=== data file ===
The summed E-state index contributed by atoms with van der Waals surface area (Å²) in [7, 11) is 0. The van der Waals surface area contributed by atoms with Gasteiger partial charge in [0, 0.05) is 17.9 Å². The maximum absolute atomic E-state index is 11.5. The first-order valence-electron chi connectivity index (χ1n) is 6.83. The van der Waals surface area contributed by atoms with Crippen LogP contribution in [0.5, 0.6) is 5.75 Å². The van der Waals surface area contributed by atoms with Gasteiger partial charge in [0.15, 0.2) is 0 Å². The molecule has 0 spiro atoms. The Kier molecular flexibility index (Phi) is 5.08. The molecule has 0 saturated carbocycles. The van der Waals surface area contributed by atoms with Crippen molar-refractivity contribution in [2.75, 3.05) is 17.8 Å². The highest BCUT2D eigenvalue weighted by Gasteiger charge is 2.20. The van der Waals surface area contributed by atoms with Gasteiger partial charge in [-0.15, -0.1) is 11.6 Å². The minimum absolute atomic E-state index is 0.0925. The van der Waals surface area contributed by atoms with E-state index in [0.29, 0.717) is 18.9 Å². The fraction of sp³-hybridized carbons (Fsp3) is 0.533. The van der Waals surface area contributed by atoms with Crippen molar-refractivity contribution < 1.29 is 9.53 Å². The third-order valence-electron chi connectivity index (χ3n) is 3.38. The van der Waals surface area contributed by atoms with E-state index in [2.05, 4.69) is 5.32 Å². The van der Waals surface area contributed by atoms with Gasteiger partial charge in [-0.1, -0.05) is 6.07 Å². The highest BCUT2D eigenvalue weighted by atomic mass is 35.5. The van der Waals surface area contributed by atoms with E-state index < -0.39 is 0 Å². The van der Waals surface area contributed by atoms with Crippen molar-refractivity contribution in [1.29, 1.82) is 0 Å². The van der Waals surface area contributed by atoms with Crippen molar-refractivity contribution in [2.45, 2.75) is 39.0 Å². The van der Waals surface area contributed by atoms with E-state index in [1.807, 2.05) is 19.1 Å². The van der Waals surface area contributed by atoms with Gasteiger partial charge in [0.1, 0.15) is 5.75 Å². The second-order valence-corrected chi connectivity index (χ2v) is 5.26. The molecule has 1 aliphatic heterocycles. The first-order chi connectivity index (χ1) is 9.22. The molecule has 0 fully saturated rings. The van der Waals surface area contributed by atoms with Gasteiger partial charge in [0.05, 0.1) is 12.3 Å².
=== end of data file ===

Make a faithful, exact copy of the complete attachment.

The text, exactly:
The summed E-state index contributed by atoms with van der Waals surface area (Å²) in [7, 11) is 0. The van der Waals surface area contributed by atoms with Gasteiger partial charge in [0, 0.05) is 17.9 Å². The maximum absolute atomic E-state index is 11.5. The first-order valence-electron chi connectivity index (χ1n) is 6.83. The van der Waals surface area contributed by atoms with Crippen LogP contribution in [0.5, 0.6) is 5.75 Å². The van der Waals surface area contributed by atoms with Gasteiger partial charge in [0.15, 0.2) is 0 Å². The molecule has 0 spiro atoms. The Kier molecular flexibility index (Phi) is 5.08. The molecule has 0 saturated carbocycles. The van der Waals surface area contributed by atoms with Crippen molar-refractivity contribution in [2.75, 3.05) is 17.8 Å². The highest BCUT2D eigenvalue weighted by Gasteiger charge is 2.20. The van der Waals surface area contributed by atoms with Gasteiger partial charge in [-0.15, -0.1) is 11.6 Å². The minimum absolute atomic E-state index is 0.0925. The van der Waals surface area contributed by atoms with E-state index in [0.29, 0.717) is 18.9 Å². The fraction of sp³-hybridized carbons (Fsp3) is 0.533. The van der Waals surface area contributed by atoms with Crippen molar-refractivity contribution < 1.29 is 9.53 Å². The third-order valence-electron chi connectivity index (χ3n) is 3.38. The van der Waals surface area contributed by atoms with E-state index in [2.05, 4.69) is 5.32 Å². The van der Waals surface area contributed by atoms with Gasteiger partial charge in [-0.1, -0.05) is 6.07 Å². The highest BCUT2D eigenvalue weighted by atomic mass is 35.5. The van der Waals surface area contributed by atoms with E-state index < -0.39 is 0 Å². The van der Waals surface area contributed by atoms with Crippen molar-refractivity contribution in [1.29, 1.82) is 0 Å². The van der Waals surface area contributed by atoms with Crippen molar-refractivity contribution in [2.45, 2.75) is 39.0 Å². The van der Waals surface area contributed by atoms with E-state index in [1.807, 2.05) is 19.1 Å². The van der Waals surface area contributed by atoms with Gasteiger partial charge in [0.1, 0.15) is 5.75 Å². The second-order valence-corrected chi connectivity index (χ2v) is 5.26. The molecule has 1 aliphatic heterocycles. The first-order chi connectivity index (χ1) is 9.22. The molecule has 0 fully saturated rings. The van der Waals surface area contributed by atoms with Gasteiger partial charge in [0.05, 0.1) is 12.3 Å².